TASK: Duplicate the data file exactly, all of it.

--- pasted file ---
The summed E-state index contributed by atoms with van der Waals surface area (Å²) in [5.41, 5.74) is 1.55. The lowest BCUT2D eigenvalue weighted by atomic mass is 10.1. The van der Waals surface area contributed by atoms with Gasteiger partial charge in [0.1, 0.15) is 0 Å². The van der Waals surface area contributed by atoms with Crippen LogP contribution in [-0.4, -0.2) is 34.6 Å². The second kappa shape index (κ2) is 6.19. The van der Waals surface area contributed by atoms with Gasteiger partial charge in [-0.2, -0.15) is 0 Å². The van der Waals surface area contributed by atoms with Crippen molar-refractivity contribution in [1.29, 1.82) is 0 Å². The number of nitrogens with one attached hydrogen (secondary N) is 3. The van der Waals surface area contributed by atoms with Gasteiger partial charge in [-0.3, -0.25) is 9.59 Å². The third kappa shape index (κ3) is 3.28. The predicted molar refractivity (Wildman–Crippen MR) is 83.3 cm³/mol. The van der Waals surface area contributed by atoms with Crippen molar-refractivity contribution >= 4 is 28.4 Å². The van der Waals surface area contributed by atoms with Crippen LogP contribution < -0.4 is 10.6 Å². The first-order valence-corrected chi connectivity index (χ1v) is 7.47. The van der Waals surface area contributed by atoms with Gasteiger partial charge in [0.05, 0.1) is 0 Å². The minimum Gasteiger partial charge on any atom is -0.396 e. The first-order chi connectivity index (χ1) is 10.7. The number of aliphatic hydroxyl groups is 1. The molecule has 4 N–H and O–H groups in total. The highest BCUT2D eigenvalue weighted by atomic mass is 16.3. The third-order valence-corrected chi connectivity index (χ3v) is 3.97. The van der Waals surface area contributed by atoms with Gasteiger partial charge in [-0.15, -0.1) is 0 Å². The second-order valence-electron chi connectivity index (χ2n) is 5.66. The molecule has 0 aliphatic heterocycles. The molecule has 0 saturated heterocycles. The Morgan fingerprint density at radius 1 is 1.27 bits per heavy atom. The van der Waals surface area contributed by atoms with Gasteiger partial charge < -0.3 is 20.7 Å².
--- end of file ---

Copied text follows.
The summed E-state index contributed by atoms with van der Waals surface area (Å²) in [5.41, 5.74) is 1.55. The lowest BCUT2D eigenvalue weighted by atomic mass is 10.1. The van der Waals surface area contributed by atoms with Gasteiger partial charge in [0.1, 0.15) is 0 Å². The van der Waals surface area contributed by atoms with Crippen LogP contribution in [-0.4, -0.2) is 34.6 Å². The second kappa shape index (κ2) is 6.19. The van der Waals surface area contributed by atoms with Gasteiger partial charge in [-0.2, -0.15) is 0 Å². The van der Waals surface area contributed by atoms with Crippen molar-refractivity contribution in [1.29, 1.82) is 0 Å². The number of nitrogens with one attached hydrogen (secondary N) is 3. The van der Waals surface area contributed by atoms with Gasteiger partial charge in [-0.3, -0.25) is 9.59 Å². The third kappa shape index (κ3) is 3.28. The predicted molar refractivity (Wildman–Crippen MR) is 83.3 cm³/mol. The van der Waals surface area contributed by atoms with Crippen molar-refractivity contribution >= 4 is 28.4 Å². The van der Waals surface area contributed by atoms with Crippen LogP contribution < -0.4 is 10.6 Å². The first-order valence-corrected chi connectivity index (χ1v) is 7.47. The van der Waals surface area contributed by atoms with Gasteiger partial charge in [0.05, 0.1) is 0 Å². The minimum Gasteiger partial charge on any atom is -0.396 e. The first-order chi connectivity index (χ1) is 10.7. The number of aliphatic hydroxyl groups is 1. The molecule has 4 N–H and O–H groups in total. The highest BCUT2D eigenvalue weighted by atomic mass is 16.3. The third-order valence-corrected chi connectivity index (χ3v) is 3.97. The van der Waals surface area contributed by atoms with Gasteiger partial charge in [-0.15, -0.1) is 0 Å². The second-order valence-electron chi connectivity index (χ2n) is 5.66. The molecule has 0 aliphatic heterocycles. The molecule has 0 saturated heterocycles. The Morgan fingerprint density at radius 1 is 1.27 bits per heavy atom. The van der Waals surface area contributed by atoms with Gasteiger partial charge < -0.3 is 20.7 Å².